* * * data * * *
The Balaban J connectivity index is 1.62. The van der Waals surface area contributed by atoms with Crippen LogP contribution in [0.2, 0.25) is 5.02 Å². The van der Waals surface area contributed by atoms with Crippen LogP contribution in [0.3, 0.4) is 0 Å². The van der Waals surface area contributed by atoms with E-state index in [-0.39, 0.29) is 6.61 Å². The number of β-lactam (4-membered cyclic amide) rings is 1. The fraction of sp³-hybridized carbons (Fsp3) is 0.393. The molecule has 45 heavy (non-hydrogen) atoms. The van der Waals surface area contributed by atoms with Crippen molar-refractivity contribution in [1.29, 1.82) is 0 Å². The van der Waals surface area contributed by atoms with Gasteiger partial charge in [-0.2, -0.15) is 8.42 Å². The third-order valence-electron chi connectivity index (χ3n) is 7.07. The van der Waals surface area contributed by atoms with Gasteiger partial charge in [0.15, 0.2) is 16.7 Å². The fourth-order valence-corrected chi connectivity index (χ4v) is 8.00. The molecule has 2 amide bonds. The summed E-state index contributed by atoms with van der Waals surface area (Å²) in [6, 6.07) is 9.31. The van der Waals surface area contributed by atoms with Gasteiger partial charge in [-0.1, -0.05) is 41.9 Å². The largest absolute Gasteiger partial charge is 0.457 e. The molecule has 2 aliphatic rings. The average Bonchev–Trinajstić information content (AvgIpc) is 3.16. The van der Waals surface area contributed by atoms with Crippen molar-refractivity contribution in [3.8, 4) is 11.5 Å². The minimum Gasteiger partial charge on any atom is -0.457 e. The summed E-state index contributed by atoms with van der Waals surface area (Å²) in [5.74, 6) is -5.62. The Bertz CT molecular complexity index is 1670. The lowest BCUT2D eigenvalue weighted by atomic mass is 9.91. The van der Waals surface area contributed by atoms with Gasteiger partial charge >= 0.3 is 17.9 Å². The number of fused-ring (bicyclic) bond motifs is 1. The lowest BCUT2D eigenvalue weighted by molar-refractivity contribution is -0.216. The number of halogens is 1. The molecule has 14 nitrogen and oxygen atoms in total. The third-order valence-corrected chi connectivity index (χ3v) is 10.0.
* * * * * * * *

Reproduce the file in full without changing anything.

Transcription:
The Balaban J connectivity index is 1.62. The van der Waals surface area contributed by atoms with Crippen LogP contribution in [0.2, 0.25) is 5.02 Å². The van der Waals surface area contributed by atoms with Crippen LogP contribution in [0.3, 0.4) is 0 Å². The van der Waals surface area contributed by atoms with E-state index in [-0.39, 0.29) is 6.61 Å². The number of β-lactam (4-membered cyclic amide) rings is 1. The fraction of sp³-hybridized carbons (Fsp3) is 0.393. The molecule has 45 heavy (non-hydrogen) atoms. The van der Waals surface area contributed by atoms with Crippen molar-refractivity contribution in [1.29, 1.82) is 0 Å². The van der Waals surface area contributed by atoms with Gasteiger partial charge in [-0.2, -0.15) is 8.42 Å². The third-order valence-electron chi connectivity index (χ3n) is 7.07. The van der Waals surface area contributed by atoms with Gasteiger partial charge in [0.15, 0.2) is 16.7 Å². The fourth-order valence-corrected chi connectivity index (χ4v) is 8.00. The molecule has 2 amide bonds. The summed E-state index contributed by atoms with van der Waals surface area (Å²) in [6, 6.07) is 9.31. The van der Waals surface area contributed by atoms with Gasteiger partial charge in [-0.1, -0.05) is 41.9 Å². The largest absolute Gasteiger partial charge is 0.457 e. The molecule has 2 aliphatic rings. The average Bonchev–Trinajstić information content (AvgIpc) is 3.16. The van der Waals surface area contributed by atoms with Crippen molar-refractivity contribution in [3.8, 4) is 11.5 Å². The minimum Gasteiger partial charge on any atom is -0.457 e. The summed E-state index contributed by atoms with van der Waals surface area (Å²) in [5.74, 6) is -5.62. The Bertz CT molecular complexity index is 1670. The lowest BCUT2D eigenvalue weighted by atomic mass is 9.91. The van der Waals surface area contributed by atoms with Gasteiger partial charge >= 0.3 is 17.9 Å². The number of fused-ring (bicyclic) bond motifs is 1. The lowest BCUT2D eigenvalue weighted by molar-refractivity contribution is -0.216. The number of halogens is 1. The molecule has 14 nitrogen and oxygen atoms in total. The third-order valence-corrected chi connectivity index (χ3v) is 10.0.